China new leaders: Xi Jinping heads line-up for politburo


The BBC's Martin Patience says the new leaders face immense challenges

Xi Jinping has been confirmed as the man to lead China for the next decade.

Mr Xi led the new Politburo Standing Committee onto the stage at the Great Hall of the People in Beijing, signalling his elevation to the top of China's ruling Communist Party.

The party faced great challenges but would work to meet "expectations of both history and the people", he said.

Most of the new committee are seen as politically conservative, and perceived reformers did not get promotion.

Xi Jinping replaces Hu Jintao, under whose administration China has seen a decade of extraordinary growth.


The new faces contain no surprises - as all of them are from the list of favourite names widely mentioned by the media.

The new line-up shows that 86-year old former leader Jiang Zemin still has important influence, because at least four out of seven new members are widely seen as his allies.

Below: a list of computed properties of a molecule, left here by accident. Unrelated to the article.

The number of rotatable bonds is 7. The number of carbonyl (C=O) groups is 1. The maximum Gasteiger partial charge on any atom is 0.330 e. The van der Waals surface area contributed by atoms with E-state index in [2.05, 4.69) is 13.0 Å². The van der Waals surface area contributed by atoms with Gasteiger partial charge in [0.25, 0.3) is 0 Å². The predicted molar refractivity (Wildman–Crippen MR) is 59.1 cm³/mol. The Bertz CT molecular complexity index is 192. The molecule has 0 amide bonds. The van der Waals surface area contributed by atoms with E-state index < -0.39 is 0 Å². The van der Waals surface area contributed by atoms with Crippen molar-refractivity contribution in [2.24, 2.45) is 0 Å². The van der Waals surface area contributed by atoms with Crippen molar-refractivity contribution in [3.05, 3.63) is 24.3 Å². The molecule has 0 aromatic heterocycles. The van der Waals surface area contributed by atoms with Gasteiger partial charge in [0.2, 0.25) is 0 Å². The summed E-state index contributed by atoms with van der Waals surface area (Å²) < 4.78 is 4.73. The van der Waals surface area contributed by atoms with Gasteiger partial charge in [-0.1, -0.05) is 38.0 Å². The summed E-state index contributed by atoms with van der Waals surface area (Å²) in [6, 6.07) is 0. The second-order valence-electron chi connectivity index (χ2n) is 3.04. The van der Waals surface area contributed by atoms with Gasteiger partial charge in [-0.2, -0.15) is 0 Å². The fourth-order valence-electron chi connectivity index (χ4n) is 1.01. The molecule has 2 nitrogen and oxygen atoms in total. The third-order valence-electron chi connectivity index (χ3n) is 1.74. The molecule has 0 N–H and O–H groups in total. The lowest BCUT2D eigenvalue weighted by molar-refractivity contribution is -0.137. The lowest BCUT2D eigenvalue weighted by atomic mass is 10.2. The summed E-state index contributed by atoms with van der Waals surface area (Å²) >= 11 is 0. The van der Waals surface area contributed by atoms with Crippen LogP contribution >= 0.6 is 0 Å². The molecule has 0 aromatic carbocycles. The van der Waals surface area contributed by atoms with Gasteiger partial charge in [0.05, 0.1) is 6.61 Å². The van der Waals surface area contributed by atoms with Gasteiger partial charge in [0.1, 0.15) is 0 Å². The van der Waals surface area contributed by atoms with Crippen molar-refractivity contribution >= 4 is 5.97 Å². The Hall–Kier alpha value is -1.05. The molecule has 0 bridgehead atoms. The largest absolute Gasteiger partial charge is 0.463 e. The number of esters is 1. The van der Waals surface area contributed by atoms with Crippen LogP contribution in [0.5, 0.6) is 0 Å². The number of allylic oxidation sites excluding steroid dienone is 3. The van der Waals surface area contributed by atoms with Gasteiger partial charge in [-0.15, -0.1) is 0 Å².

Meanwhile the outgoing leader Hu Jintao's three allies - Li Yuanchao, Liu Yuandong and Wang Yang - did not make it into the Standing Committee.

Mr Hu has also given up his post as the chairman of the Central Military Commission, indicating he will fully retire from his political posts and stay away from political life too.

The prospect of political reform now looks more unlikely as most of the new leaders are regarded as political conservatives.

The move marks the official passing of power from one generation to the next.

'Pressing problems'

Mr Xi was followed out onto the stage by Li Keqiang, the man set to succeed Premier Wen Jiabao, and five other men - meaning that the size of the all-powerful Standing Committee had been reduced from nine to seven.

Those five, in order of seniority, were Vice-Premier Zhang Dejiang, Shanghai party boss Yu Zhengsheng, propaganda chief Liu Yunshan, Vice-Premier Wang Qishan and Tianjin party boss Zhang Gaoli.

The new leaders had great responsibilities, Mr Xi said, but their mission was to be united, and to lead the party and the people to make the Chinese nation stronger and more powerful.

"The people's desire for a better life is what we shall fight for," he said.

Corruption had to be addressed, he said, and better party discipline was needed.

Start Quote

The important thing is whether they can lead the country in a good direction; whether they can reduce corruption and incompetence”

End Quote Qian Ah Jie Amitabha Netizen

"The party faces many severe challenges, and there are also many pressing problems within the party that need to be resolved, particularly corruption, being divorced from the people, going through formalities and bureaucratism caused by some party officials," Mr Xi said.